Like many big ideas, B Lab started small. It was created a decade ago by three Stanford University friends with a shared passion for creating a better world through business, but now the independent, non-profit company’s B Corp certification is the gold standard for sustainability in business, like Fair Trade certification is to coffee.
B stands for ‘benefit’ and refers to workers, the community and the planet. These entrepreneurs took these values into their successful corporate careers – two in a sports footwear start up, and the other as a private equity investor – and recognised its positive impact. But they also experienced the challenge of maintaining these values as their business grew, with all the demands that that entails, which is what made them realise that social and environmental practices needed to be part of a company’s defined goals.
The B Lab’s ‘Declaration of Interdependence’ urges companies to ‘Be the change you seek in the world’, and it certifies companies that benefit society and the environment, as well as their owners. From humble headquarters in Philadelphia, B Lab has expanded worldwide, opening offices in Europe and the UK in 2015.
‘B Corp is more than a certification and a community, it’s a global movement using business as a force for good,’ Nathan Gilbert, co-executive director at B Lab Europe, told NOW. Some 2,162 socially and environmentally responsible companies in over 50 countries (from Afghanistan to Uruguay) and in 130 industries are now certified as B Corps – including around 30 in the travel industry.
NOW Transforming Hospitality GmbH (www.itmustbeNOW.com) is a Certified B Corporation. Launched on Earth Day – April 22, 2017 – the mission of NOW is to boldly advance sustainability, social responsibility and principled business practice in the travel and hotel industry.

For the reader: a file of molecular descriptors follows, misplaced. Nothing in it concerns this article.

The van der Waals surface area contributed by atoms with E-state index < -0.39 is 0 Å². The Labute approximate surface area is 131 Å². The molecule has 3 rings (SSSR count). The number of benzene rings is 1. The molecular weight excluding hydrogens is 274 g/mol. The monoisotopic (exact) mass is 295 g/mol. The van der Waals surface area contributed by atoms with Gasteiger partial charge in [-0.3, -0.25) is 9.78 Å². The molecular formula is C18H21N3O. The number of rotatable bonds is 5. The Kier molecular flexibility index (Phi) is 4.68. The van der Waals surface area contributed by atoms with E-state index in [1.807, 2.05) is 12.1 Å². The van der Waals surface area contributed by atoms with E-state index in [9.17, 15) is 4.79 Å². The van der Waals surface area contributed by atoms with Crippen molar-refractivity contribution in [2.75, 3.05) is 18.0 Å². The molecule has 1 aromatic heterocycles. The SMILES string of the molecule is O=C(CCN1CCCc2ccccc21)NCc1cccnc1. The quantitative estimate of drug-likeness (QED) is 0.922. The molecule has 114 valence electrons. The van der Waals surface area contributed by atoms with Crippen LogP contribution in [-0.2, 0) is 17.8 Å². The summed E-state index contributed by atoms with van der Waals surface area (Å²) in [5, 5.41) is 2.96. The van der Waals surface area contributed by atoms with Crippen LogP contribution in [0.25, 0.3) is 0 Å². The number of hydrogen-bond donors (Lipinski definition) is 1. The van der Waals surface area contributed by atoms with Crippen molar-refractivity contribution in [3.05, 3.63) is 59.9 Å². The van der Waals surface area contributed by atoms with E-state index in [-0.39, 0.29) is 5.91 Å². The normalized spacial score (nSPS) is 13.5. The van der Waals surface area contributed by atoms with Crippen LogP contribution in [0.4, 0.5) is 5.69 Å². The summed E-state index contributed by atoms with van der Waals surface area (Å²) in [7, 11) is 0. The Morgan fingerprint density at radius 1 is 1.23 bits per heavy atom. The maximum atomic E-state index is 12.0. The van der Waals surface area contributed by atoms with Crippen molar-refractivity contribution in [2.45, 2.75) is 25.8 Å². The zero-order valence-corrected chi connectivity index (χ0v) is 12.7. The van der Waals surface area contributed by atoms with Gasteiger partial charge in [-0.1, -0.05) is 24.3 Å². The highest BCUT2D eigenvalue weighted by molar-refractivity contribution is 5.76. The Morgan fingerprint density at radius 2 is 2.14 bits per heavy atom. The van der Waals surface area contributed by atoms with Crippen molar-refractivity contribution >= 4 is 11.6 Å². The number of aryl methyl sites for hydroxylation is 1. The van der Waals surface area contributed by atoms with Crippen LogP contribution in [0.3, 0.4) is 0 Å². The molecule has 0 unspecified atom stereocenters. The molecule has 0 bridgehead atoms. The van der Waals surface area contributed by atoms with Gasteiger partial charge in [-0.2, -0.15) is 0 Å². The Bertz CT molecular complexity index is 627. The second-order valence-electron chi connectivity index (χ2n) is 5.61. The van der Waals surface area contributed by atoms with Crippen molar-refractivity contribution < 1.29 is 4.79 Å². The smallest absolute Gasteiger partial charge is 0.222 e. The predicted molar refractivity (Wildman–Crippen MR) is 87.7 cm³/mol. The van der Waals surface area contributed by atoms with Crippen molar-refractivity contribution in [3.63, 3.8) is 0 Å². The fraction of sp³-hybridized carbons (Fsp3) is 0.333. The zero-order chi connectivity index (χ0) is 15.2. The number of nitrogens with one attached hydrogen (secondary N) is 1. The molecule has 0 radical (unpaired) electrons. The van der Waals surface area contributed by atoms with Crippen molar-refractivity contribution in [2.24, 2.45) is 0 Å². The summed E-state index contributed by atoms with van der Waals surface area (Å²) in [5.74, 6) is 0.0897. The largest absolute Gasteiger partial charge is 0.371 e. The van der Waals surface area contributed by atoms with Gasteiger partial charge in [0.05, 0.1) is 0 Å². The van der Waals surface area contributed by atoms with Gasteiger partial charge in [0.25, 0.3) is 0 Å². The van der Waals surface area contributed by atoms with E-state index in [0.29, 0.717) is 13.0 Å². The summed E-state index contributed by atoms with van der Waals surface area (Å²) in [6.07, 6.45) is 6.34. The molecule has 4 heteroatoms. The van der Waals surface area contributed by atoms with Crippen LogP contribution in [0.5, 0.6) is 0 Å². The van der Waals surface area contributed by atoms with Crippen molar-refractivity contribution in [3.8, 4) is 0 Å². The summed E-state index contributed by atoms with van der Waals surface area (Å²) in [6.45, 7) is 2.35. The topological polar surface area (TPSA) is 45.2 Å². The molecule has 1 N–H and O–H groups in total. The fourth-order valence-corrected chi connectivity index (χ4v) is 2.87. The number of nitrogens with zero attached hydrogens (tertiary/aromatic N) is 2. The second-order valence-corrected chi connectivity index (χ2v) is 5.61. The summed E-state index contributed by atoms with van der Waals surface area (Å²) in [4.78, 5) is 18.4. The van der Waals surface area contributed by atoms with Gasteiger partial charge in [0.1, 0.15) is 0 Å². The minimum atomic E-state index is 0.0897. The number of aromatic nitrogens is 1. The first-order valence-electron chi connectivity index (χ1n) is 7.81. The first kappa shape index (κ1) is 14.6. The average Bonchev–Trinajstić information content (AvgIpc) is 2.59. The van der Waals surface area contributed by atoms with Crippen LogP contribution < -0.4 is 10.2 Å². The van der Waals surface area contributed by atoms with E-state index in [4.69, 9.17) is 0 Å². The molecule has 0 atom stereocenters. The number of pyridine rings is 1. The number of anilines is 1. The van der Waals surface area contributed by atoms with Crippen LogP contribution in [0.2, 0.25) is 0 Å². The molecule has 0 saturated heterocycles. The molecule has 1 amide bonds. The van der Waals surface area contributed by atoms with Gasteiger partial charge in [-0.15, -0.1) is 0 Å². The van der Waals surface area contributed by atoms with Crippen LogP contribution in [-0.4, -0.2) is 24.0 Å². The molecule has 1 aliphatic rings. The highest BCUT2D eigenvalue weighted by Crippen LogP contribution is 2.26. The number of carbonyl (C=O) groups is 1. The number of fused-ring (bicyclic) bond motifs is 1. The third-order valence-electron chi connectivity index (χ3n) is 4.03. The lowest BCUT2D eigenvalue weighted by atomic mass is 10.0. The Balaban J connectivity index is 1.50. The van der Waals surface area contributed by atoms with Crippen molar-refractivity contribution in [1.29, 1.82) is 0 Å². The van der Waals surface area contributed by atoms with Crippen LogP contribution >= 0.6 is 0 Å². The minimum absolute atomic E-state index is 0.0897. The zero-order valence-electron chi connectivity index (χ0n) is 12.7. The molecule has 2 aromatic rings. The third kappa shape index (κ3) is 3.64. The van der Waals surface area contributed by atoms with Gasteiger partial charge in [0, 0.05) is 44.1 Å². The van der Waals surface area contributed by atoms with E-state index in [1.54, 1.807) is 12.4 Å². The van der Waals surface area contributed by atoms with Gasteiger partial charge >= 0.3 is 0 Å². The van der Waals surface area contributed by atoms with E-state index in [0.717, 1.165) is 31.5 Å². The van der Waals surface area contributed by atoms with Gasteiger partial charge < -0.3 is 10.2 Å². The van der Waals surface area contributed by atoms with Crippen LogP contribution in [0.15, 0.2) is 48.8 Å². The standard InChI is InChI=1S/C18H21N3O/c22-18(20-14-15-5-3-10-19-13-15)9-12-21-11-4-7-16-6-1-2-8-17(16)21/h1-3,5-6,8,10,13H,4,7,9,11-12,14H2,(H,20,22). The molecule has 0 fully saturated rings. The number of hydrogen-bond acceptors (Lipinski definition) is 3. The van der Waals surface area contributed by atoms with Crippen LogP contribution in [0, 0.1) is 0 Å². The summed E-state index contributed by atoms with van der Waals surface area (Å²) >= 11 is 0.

Other B Corp companies for travellers include the well-known outdoor clothing brand Patagonia, a member of the ‘1% for the planet’ scheme which helped grass roots activists stop the building of the Susitna Dam in Alaska in 2016, and NYC-based visit.org, founded in 2015, helps NGOs create local authentic travel experiences for free and reinvests the profits in the community. Flooglebinder in the UK, also a member of the ‘1% For The Planet’, is a travel company that provides fun, ethical and sustainable educational programmes abroad for Uni students studying animal behaviour, ecology, marine biology and conservation and eager to learn Gen Z secondary school students.
B Corp companies in the hotel industry include the Church Palace hotel in Rome, whose zero waste policy helps feed the homeless; and Montagne Alternative in Switzerland whose philosophy to connect with nature is a powerful tool to develop self-awareness and inspiration to create a better world. And there’s Qbic Hotels in London and Amsterdam, the world’s first B Corp certified hotel group, whose eco-friendly measures include solar roof panels, handmade organically produced mattresses from recycled denim, lambswool and coconut fibre and chemical-free cleaning products.
To become a B Corp, companies undergo a rigorous assessment, which includes an onsite review of their social and environmental performance to working conditions and governance. The score is made public, and the top 10% make it onto the Best for the World list, helping redefine the nature of success. B Corps must then work to become a ‘Benefit Corporation’ where profit plus positive impact is written into its legal DNA.
‘We shine a light on an alternative path, rather than finger point,’ says Gilbert. ‘Focusing on positive, easy solutions, we meet businesses where they are and inspire, engage and help.’
B Lab’s ‘measure what matters’ initiative – a free online sustainability tool – can be used by companies – 50,000 so far – to measure and manage business impact. The company also works with the B-Team, a network of well-known business leaders – such as Richard Branson – that provide a call to action and promote the idea of profit with purpose.
This small movement to put purpose at the heart of business is about to become big – with several multinationals considering B Corp certification as 21st century businesses redefine the definition of success. ‘Business is the driving force in the change that we seek and can tackle some of our greatest social and environmental challenges,’ says Gilbert. ‘We have a dream that one day companies will not only compete to be the best in the world, but the best for the world.’